Healthy individuals have boundaries, too. And individual boundaries may not be identical to community boundaries. One person may choose to be vegetarian, while the community as a whole doesn't make such a choice. It's the responsibility of the individual to clearly state their boundaries, and it's the responsibility of the community to respect the boundaries of individuals. Emile has the responsibility to say, "I won't eat the chicken casserole Devon brought to the potluck, because I don't eat meat." No one has to apologize for the presence of a chicken casserole, because vegetarianism isn't a shared value of the community. Likewise, no one in the community gets to force Emile to eat the chicken casserole, or shame or pressure Emile (or Devon). Radical hospitality may prompt someone to take action to make sure Emile has something to eat, but this can be a loving act that respects the boundaries of those present.

Sometimes personal boundaries are the result of false beliefs, and sometimes personal boundaries are inconvenient for a community. Healthy community can recognize these realities and remain respectful of the boundaries that individuals set, as long as the community's shared values and guiding principles aren't compromised. Say a community decides that its shared values are non-theistic -- that as a community they will not promote supernaturalism through any of their common practices. If Gerry prefers to pray before a meal, it's fine for Gerry to pray. It isn't fine for Gerry to insist that everyone else pray. If Gerry wants to listen to overtly theistic music, that's fine. Gerry just doesn't get to require everyone to sing theistic music together.

The same would be true for a theistic community that determines its shared values to include affirming and promoting affection or gratitude toward a supernatural. If this is a shared value of the community, Fabian's personal boundary of refusing to pray doesn't get to define the practices of the entire community. The community's boundaries also don't mean that Fabian can be forced to pray, however. Fabian can choose not to sing the community's theistic songs, but if the community's shared values include gratitude toward a supernatural, Fabian should expect them to sing praises to that supernatural as a community practice.

For some communities, the challenging part is defining these boundaries clearly so that individuals will know whether their personal boundaries will be in conflict with the community's practices. If a community expects everyone to do something, it's best to be honest and direct about that expectation. Too often, communities claim to welcome everyone and fail to provide a clear indication of what they're welcoming everyone into. It doesn't matter to me if a Christian community acts like they welcome me; if they're going to expect me to participate in blatantly Christian activities, I'm not going to feel welcome. I'm not going to feel like a respected, valued, accepted part of a community that expects me to act in opposition to my own personal beliefs. When a community is clear about its boundaries and practices, and an individual is clear about their personal boundaries and practices, people can easily see whether they are a good fit for the community. Hopefully, a community's shared values and guiding principles are directly reflected in their boundaries and practices.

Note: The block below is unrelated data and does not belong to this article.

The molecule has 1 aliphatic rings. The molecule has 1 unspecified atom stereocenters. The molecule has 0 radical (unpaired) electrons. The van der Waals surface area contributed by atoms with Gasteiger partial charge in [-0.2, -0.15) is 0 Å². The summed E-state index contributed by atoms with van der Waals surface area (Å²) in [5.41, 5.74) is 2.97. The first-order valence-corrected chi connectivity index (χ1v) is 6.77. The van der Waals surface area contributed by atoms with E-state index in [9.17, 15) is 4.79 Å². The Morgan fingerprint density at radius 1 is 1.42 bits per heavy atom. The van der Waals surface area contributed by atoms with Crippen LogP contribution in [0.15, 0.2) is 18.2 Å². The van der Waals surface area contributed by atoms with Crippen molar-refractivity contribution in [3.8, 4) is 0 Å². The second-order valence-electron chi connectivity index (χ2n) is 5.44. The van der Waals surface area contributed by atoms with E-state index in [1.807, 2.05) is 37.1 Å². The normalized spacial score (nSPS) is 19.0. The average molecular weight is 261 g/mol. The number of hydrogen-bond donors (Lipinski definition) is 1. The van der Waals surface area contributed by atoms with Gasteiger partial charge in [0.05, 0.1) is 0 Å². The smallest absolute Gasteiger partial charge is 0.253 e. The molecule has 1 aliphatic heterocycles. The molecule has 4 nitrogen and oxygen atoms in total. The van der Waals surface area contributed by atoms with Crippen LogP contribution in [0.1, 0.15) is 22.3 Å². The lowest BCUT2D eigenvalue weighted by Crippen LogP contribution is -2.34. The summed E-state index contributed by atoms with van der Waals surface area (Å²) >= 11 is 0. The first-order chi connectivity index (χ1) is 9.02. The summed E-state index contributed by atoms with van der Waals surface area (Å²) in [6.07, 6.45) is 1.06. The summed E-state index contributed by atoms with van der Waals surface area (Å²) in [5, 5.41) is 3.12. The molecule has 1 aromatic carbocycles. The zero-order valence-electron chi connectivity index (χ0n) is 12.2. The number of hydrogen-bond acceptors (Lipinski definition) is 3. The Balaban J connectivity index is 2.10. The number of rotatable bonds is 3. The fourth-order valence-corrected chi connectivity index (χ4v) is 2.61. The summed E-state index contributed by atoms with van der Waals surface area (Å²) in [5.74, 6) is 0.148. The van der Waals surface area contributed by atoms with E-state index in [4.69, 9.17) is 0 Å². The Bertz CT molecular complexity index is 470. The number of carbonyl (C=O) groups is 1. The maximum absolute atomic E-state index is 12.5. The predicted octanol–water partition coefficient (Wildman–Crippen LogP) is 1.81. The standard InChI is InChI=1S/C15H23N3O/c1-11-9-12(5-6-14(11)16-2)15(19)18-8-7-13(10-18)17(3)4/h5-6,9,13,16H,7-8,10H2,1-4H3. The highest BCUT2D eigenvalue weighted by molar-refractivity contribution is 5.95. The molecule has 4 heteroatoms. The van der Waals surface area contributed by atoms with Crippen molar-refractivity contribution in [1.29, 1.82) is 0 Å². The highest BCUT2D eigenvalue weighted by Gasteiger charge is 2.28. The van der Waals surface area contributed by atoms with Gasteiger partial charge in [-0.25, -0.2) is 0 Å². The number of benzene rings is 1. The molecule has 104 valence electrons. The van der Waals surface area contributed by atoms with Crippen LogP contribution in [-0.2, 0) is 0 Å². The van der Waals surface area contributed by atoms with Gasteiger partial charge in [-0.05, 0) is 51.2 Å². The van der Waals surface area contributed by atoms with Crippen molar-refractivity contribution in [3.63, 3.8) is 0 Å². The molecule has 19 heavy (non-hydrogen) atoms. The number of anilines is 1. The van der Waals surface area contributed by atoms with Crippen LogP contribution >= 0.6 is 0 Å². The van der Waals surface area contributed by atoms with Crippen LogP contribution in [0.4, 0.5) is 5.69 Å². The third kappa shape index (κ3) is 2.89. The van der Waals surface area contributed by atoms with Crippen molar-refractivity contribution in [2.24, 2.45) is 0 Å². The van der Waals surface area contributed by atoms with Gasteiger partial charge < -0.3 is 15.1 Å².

I mentioned that sometimes personal boundaries are the result of false beliefs. As long as those personal boundaries aren't in conflict with the community's boundaries, it's still best to be loving and respectful of those personal boundaries that may be misguided. As a person grows in their ability to practice mutual self-disclosure and honesty, and as a person participates in giving and receiving sincere affirmation and active, unconditional love, their beliefs -- and therefore their boundaries -- may change. People first need to feel safe in community before they can engage in the challenging work of defining personal guiding principles and casting vision in their lives. Respect for their personal boundaries, and clear community boundaries, can help provide that sense of safety.

All of this conversation about boundaries is within the context of a community that is practicing the essential five ingredients we've already explored: mutual self-disclosure, mutual hospitality, mutual active and unconditional love, mutual honesty, and mutual affirmation. Some people may need a lot of help from their community to learn how to establish healthy personal boundaries. Boundaries can also be abused to preserve a community at the expense of the individual, or to create power-over structures rather than power-with systems. This is one reason community boundaries should be collaboratively created by the members of a community, with a clear connection to the shared values and guiding principles of the community. With these elements in place, a community can incorporate one more vital piece to creating greater wholeness in the world: a well-defined shared purpose or vision.

There are several books and web resources that carry this conversation about boundaries deeper, but one of the best is still Boundaries by Henry Cloud and John Townsend. Even though this is touted as a Christian book, Cloud's observations are valid beyond the sphere of Christianity, and his recommendations are easily interpreted into a sound Humanist framework for relationships. He's also released a number of spin-offs that may be helpful to people looking for guidance on setting healthy boundaries in specific relationships.

No comments:

Post a Comment